Maryborough, Gympie and Bundaberg have all been impacted by flooding, Bundaberg being the worst affected. I think many people there are in shock - not only has the flood height there been unprecedented - but entire houses were swept away, and tornadoes touched down in the coastal areas at Bargara and Burrum Heads.

This flood will change Bundaberg!



ebi lutze on February 9, 2013

Hi IanFrom the Group A1-Unique Australia. A very sad event and you documented it with you photos. L Thank you also for your info,I like it as a document. Regards Ebi

Fritz77 on February 9, 2013

Hi Ian, very interesting what you said about flood prevention measures. From what I've seen both in QLD and in other parts of the world I have to agree. Often the problem is that after a few good years the memory of natural disasters tends to fade and that is the time when the wrong developments are put in the wrong spots ... until the next desaster happens. Maryborough and Gympie having been hit many times even in recent year probably know how to deal with these events better than other places and you photo hows very well that development in Marybourough seems to be concentrated in the safer areas. I really do feel for the people of Bundaberg, who have been hit harder than they would have ever expected. And Toowoomba 2011 shows, that often the places where natural desasters come out of the blue tend to be the worst affected and even though everything's been done right and no-one's to blame tragedy can still occur.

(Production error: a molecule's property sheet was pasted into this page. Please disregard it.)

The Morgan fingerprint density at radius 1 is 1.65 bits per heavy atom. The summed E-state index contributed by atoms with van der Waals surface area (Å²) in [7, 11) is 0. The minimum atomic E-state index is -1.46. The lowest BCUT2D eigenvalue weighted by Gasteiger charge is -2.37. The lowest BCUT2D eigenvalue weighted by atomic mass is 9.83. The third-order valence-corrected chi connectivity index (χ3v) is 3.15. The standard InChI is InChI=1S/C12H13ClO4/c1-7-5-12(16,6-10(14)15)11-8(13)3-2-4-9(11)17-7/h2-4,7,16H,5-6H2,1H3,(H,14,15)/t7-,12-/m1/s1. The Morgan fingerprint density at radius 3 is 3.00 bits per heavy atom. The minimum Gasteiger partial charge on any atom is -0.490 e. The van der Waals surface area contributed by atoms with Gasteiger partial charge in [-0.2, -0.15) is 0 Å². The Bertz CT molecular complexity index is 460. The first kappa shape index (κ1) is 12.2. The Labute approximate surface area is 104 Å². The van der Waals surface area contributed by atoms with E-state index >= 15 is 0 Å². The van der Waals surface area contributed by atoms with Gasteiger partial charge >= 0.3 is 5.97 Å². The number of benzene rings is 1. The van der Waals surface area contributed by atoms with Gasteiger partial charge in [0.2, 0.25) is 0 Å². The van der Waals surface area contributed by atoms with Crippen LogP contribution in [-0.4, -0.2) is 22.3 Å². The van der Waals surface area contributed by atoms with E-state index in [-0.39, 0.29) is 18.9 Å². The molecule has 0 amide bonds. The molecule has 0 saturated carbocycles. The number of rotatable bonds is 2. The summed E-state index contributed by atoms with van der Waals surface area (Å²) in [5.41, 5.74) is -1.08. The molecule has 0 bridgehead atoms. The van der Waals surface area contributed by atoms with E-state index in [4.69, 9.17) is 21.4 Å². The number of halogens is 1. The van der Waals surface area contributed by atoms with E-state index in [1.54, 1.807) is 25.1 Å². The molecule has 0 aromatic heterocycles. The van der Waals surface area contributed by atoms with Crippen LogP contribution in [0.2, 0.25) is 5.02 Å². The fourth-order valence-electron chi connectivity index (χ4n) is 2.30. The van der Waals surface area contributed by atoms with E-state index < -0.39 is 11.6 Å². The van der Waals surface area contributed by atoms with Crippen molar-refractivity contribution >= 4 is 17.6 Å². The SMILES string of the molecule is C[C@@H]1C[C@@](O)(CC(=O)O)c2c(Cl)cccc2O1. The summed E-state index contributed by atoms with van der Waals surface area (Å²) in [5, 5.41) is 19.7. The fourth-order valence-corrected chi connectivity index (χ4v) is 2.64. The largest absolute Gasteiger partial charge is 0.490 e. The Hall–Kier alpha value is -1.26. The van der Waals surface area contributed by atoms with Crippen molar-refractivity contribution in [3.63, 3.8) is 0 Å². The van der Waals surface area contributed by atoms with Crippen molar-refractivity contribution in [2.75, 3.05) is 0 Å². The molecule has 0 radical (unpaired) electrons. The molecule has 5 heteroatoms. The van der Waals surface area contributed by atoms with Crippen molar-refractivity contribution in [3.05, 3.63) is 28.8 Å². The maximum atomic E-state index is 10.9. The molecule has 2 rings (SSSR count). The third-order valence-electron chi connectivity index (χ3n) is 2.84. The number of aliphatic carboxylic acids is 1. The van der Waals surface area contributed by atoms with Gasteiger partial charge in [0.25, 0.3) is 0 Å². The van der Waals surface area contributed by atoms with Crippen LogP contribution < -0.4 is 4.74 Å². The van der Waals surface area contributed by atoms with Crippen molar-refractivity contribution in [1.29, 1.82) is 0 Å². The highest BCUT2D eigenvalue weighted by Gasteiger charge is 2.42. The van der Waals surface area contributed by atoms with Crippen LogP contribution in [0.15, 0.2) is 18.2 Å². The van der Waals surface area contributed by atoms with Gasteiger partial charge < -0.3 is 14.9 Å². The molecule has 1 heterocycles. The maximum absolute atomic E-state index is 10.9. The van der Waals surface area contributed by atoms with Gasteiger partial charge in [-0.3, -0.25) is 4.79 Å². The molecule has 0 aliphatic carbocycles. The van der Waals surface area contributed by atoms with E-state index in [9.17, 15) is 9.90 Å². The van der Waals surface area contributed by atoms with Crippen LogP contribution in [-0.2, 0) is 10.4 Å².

Ian Stehbens on February 13, 2013

I always appreciate your encouragement, interest and thoughts, Ebi. And so it is once again.



Ian Stehbens on February 13, 2013

Dear Fritz,

Exactly. And when people suffer, our caring and supporting is the true essence of humanity. You have probably heard of Brisbane's 'Mud Army', which is a large scale example of the way communities pull together and become resilient through tough times.


Fritz77 on February 13, 2013

Very true Ian. These events often bring out the best in people and unfortunately sometimes the worst. I really hope the insurances want give people too much of a hard time this time, but that might be wishful thinking, Fritz

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  • Uploaded on February 7, 2013
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    by Ian Stehbens